• If the robot was sentient, and if you couldn't get parts anywhere else or by 3d printing, and if the robot went through parts unusually fast because of poor design or designed obsolescence, then shutting down the spare parts supply would be murder. Miss any of those "if's" and it's just a business choice, just like shutting down the only hospital that can do organ transplants to extend the life of the rich. In practice someone will take up the task of making aftermarket parts, just like the car industry d
    • Cow - Same basic generic structure and common inheritance chain, very similar basic biochemistry, quadruped limb structure, similar basic brain structure, and many other similarities. So not only is it 'murder' it is 'cannibalism' too. It is only modern convention that stops us eating other humans.

      An old basic rule of xeno-biology is that (by generalization) you can only eat your own relatives.. (life from Earth) :D

  • by Anonymous Coward

    Then it will be able to organize political parties.

  • dumb (Score:4, Insightful)

    by quonsar ( 61695 ) on Friday June 19, 2015 @07:32PM (#49949739) Homepage
    This is the dumbest post I've seen on Dicedot.
    • This is the dumbest post I've seen on Dicedot.

      You must be new her... oh.

    • by Yosho ( 135835 )

      No, several years ago there was an article posted by Bonk that consisted entirely of a picture of a snake that was eating its own tail. That one was the worst.

      This one's pretty close, though.

  • Seriously? (Score:5, Insightful)

    by Gibgezr ( 2025238 ) on Friday June 19, 2015 @07:42PM (#49949795)

    That is one of the stupidest things I have ever heard. WTF is going on at Dice?

    • That is one of the stupidest things I have ever heard. WTF is going on at Dice?

      You posted a comment, right? In their mind, that means more ad impressions. Maybe it's even true, somehow and somewhere down the line; it makes the site more likely to come up in a search.

    • by gl4ss ( 559668 )

      well, they think that since they posted singularity stupid AI shit last week they should post some this week too.

      seriously, the editors don't even try to EDIT. what's the point of even having them?

      I mean, fuck.. it would become murder to discontinue to produce robot parts??? like what the fuuuuuuuck??? driving over an AIBO is not murder. it's a stupid discussion that should be had only after the subject if the discussion would be capable of being murdered in the first place!

  • by biedenbach ( 1210958 ) on Friday June 19, 2015 @08:05PM (#49949889)
    Who murdered Slashdot? Between this and the divide by zero question, I weep for the death of intelligent discussion.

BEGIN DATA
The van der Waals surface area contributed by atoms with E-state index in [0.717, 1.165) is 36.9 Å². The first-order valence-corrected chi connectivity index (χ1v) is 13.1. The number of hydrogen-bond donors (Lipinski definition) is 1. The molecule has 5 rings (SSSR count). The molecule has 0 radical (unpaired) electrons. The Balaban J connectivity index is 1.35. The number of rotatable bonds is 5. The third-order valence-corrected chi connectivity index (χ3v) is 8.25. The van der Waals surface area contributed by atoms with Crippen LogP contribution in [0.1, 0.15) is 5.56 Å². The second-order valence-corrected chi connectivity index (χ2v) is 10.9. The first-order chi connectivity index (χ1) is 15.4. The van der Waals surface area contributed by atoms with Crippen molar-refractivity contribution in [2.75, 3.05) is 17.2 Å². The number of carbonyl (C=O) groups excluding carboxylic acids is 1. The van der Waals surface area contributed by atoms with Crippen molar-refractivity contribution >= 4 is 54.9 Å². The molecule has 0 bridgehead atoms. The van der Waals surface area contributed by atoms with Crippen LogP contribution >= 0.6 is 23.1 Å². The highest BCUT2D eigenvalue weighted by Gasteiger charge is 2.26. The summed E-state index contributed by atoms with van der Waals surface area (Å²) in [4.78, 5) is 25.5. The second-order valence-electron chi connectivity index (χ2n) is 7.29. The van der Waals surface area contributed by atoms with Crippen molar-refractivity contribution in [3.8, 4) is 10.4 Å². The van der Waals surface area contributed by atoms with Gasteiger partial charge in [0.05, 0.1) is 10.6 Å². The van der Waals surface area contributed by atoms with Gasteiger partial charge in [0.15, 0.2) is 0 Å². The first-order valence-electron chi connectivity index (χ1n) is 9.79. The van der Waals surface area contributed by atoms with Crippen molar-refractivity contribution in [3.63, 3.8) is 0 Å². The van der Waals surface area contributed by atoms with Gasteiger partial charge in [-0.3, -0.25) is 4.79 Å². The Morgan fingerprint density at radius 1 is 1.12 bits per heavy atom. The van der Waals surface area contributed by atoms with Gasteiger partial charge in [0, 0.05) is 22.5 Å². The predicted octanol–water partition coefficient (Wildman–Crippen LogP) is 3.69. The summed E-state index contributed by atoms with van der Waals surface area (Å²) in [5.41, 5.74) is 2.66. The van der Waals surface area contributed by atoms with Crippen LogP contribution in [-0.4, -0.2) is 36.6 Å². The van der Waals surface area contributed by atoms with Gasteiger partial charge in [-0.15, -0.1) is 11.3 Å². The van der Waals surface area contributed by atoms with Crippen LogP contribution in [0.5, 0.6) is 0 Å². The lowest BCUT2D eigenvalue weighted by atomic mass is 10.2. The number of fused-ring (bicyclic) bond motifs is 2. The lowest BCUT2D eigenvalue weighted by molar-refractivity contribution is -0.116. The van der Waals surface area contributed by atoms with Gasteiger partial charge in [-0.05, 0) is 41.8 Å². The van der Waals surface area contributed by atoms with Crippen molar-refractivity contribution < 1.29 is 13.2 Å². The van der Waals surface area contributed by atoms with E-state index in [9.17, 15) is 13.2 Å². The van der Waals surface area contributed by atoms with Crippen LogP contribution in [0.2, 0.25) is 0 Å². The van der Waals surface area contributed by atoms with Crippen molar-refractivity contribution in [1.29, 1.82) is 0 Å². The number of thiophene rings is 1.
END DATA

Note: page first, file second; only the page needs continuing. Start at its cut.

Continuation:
• This posting is what happens when someone divides by zero. :/
    • Exactly. I've seen boring, annoying and even silly articles on Slashdot, but this one and the divide by zero are a completely different breed. I feel like I'm being subtly trolled. It's reassuring to see at least a few posts like yours.

    • by hey! ( 33014 ) on Saturday June 20, 2015 @05:44AM (#49951093) Homepage Journal

      I actually though the divide by zero post was interesting -- not because I took the suggestion that language designers define x/0 to be 0 seriously, but because I thought it was an interesting challenge to explain to someone who thought this might be a good idea why it's really a terrible idea.

      Also there are applications of algebra to sets of things other than numbers, like the permutations of a Rubik's cube, or to matrices, or to error correcting codes. These applications are called "abstract algebra", although in truth they're really no more or less abstract than the usual kinds of algebra. In these kinds of applications questions might arise that sound really strange, like "Is 1 necessarily different than 0?" Ask 99.9% of reasonably educated people that question and they'll consider it stupid, but press them and they can't provide any better answer than "it just is."

      I think it's always interesting to try to explain something that most people think is "self-evidently" true -- by which they mean they have no idea why it's true. In 1984 when O'Brien torments Winston Smith with the non-sensical assertion that "2 + 2 = 5". But I doubt that a mathematician would find such a statement particularly disturbing; it depends on what you mean by "2", "+", "=" and "5".

      • It isn't that it is self evidently true, it's that by simply posing the question you appear to be so idiotic as to dumbfound the person you question.

        The numeric symbols and arithmetic signs you are using are very clearly and universally defined. It is only when used in certain very specific contexts by people too lazy to make up different symbols to express a non-standard meaning that there is any reason to presume that they mean anything other than the normal and obvious definitions.

        You might as well argue

        • by hey! ( 33014 )

          The numeric symbols and arithmetic signs you are using are very clearly and universally defined. It is only when used in certain very specific contexts by people too lazy to make up different symbols to express a non-standard meaning that there is any reason to presume that they mean anything other than the normal and obvious definitions.

          That's certainly not the case for the arithmetical signs, which have non-arithmetical interpretations in many abstract algebras.